Failure to Pay Wages

Baltimore Wage and Hour Attorney

Every Maryland employee has the right to be paid for the work that he or she performs. Federal and state laws provide workers with appropriate remedies in the event they are not paid their agreed-upon wages in a timely manner, or if their employers attempt to pay less than required by minimum wage or overtime laws. At the Law Firm of J.W. Stafford, Baltimore wage and hour attorney Jamaal (“Jay”) W. Stafford can help you recover any unpaid wages that you are owed.

Understanding Your Rights Under Maryland Law

Aside from certain educational, professional, and administrative employees, Maryland workers must be paid on a regular payday at least once every two weeks, or twice per month. An employer must give you a paycheck unless you voluntarily agree to a direct deposit of your wages into a bank account. Your employer cannot require you to take direct deposit.

Nor can an employer “withhold” or make deductions from your paycheck except as required by law, i.e. for payroll taxes. If an employer attempts to keep some of your wages as a contingency against some future event, that is against the law. Similarly, an employer cannot refuse to pay you on time because of some unrelated business issue, such as the employer not getting paid by a client.

Your Minimum Wage and Overtime Rights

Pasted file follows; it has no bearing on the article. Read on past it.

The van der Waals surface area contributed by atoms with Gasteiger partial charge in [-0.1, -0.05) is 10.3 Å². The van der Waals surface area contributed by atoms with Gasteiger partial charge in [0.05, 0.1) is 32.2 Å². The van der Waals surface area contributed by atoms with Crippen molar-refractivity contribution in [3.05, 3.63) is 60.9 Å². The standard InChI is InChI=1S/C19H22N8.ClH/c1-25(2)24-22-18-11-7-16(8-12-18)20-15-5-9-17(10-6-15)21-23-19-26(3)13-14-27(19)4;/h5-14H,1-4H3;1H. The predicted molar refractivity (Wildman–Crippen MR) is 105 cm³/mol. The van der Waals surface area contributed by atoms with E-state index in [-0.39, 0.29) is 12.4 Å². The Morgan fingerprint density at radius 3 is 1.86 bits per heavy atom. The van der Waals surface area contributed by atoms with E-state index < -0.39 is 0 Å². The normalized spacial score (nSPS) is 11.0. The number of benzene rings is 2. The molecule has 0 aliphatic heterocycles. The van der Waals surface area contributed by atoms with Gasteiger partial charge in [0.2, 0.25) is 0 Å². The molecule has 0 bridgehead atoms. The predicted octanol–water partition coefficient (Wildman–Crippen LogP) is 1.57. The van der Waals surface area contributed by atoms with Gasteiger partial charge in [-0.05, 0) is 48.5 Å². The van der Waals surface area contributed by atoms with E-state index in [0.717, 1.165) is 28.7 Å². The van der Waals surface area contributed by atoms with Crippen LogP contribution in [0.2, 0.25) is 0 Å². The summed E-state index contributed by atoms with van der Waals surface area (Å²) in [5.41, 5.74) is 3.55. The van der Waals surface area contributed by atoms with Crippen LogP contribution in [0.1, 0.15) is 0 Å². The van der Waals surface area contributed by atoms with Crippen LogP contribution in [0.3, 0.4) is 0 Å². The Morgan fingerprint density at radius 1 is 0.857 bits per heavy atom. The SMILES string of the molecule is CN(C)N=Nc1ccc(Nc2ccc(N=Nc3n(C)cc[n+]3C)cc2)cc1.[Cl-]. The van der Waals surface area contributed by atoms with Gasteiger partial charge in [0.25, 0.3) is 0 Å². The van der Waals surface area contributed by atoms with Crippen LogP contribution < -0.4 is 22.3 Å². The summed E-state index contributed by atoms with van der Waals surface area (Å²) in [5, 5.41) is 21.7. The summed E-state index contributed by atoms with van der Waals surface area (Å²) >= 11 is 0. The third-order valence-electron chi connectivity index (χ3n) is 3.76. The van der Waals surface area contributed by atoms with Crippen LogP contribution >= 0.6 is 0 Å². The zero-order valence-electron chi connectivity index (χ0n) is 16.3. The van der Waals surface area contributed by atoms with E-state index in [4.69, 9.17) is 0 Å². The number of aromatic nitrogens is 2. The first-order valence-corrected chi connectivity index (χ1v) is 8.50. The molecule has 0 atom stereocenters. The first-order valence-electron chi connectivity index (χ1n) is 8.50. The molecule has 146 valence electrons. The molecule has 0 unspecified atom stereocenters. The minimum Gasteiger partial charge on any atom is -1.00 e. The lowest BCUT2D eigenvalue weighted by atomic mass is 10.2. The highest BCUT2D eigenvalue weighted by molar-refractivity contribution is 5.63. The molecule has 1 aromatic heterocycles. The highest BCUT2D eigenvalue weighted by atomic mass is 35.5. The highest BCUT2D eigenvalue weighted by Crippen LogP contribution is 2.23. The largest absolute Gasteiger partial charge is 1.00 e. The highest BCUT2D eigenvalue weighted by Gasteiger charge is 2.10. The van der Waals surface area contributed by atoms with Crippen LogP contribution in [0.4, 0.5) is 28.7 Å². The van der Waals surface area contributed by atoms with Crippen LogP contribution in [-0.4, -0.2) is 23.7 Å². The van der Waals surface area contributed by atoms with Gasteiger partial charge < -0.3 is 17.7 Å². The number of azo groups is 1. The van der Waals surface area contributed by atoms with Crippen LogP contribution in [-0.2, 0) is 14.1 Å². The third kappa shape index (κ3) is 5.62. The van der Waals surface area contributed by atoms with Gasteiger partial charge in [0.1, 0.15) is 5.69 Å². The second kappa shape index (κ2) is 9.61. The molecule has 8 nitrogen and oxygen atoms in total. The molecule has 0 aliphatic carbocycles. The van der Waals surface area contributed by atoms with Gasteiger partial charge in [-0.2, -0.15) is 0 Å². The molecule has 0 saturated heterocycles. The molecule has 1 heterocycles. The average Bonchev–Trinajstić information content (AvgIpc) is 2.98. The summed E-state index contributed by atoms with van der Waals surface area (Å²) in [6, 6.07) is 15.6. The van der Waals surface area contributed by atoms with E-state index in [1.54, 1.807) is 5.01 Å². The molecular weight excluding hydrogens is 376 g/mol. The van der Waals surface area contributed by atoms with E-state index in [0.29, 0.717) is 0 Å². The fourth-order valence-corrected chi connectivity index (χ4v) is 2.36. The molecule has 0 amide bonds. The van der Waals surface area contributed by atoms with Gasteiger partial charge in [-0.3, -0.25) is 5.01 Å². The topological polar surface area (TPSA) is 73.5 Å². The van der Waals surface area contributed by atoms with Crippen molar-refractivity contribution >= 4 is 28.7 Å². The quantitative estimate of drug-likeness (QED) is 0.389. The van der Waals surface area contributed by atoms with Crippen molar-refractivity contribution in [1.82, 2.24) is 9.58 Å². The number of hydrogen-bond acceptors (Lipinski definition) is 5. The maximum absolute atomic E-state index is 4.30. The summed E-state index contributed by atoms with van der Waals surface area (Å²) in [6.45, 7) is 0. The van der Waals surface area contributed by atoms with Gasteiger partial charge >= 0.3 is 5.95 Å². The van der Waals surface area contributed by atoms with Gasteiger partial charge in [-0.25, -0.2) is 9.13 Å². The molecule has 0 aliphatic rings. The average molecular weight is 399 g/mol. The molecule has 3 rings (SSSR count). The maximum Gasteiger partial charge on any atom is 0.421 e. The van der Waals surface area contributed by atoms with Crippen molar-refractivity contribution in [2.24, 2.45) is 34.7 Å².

The federal government mandates a nationwide minimum wage of $7.25 per hour. Maryland and some of its localities require a higher minimum wage. The statewide minimum wage for Maryland is $9.25 per hour as of July 1, 2017. On July 1, 2018, this will increase to $10.10 per hour. In the D.C. suburb of Montgomery County, the current minimum wage is $11.50 per hour.

There are special rules in place for employees who regularly earn customer tips, notably in the food and service industries. If an employee earns more than $30 per month in tips, the employer may credit those tips against its minimum wage obligations. The employer must still pay tipped employees at least $3.63 per hour. Employers cannot legally take an employee’s tips, but they can require regularly tipped employees participate in a “tip pool.”

Most non-salaried employees who work more than 40 hours per seven-day workweek are also entitled to overtime pay. Overtime is considered 1.5 times an employee’s regular hourly wage for any excess hours. In other words, if you normally make $10 per hour and work 45 hours in a given week, you must be paid $15 per hour for the five overtime hours.

Get Help With Your Baltimore Wage and Hour Case Today

If you have not been paid the wages to which you are legally entitled, it is important to take action. You may be confused about your legal rights, especially if your employer has lied or misled you. This is why you need to contact an experienced Baltimore wage and hour attorney who will look out for your best interests. At the Law Firm of J.W. Stafford, we can review your case and help determine the appropriate legal response, including filing charges with federal and state regulators or initiating litigation directly against your employer. Call us today at (410) 514-6099 or contact us via our website to schedule an initial consultation.